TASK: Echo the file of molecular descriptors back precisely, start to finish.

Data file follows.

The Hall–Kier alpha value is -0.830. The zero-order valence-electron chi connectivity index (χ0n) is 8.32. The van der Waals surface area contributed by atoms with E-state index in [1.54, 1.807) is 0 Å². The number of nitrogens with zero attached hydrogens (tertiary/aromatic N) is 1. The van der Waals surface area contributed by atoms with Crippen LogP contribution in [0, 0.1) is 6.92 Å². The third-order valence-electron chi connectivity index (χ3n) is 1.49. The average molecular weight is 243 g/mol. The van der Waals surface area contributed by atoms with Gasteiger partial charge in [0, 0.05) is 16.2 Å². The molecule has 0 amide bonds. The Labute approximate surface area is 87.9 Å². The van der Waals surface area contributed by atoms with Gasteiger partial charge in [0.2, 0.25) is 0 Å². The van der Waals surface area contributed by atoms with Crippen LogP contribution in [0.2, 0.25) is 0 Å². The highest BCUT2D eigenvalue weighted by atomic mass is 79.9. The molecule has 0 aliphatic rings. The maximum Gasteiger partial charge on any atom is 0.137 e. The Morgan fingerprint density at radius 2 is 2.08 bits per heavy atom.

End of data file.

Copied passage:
The Hall–Kier alpha value is -0.830. The zero-order valence-electron chi connectivity index (χ0n) is 8.32. The van der Waals surface area contributed by atoms with E-state index in [1.54, 1.807) is 0 Å². The number of nitrogens with zero attached hydrogens (tertiary/aromatic N) is 1. The van der Waals surface area contributed by atoms with Crippen LogP contribution in [0, 0.1) is 6.92 Å². The third-order valence-electron chi connectivity index (χ3n) is 1.49. The average molecular weight is 243 g/mol. The van der Waals surface area contributed by atoms with Gasteiger partial charge in [0, 0.05) is 16.2 Å². The molecule has 0 amide bonds. The Labute approximate surface area is 87.9 Å². The van der Waals surface area contributed by atoms with Gasteiger partial charge in [0.2, 0.25) is 0 Å². The van der Waals surface area contributed by atoms with Crippen LogP contribution in [0.2, 0.25) is 0 Å². The highest BCUT2D eigenvalue weighted by atomic mass is 79.9. The molecule has 0 aliphatic rings. The maximum Gasteiger partial charge on any atom is 0.137 e. The Morgan fingerprint density at radius 2 is 2.08 bits per heavy atom.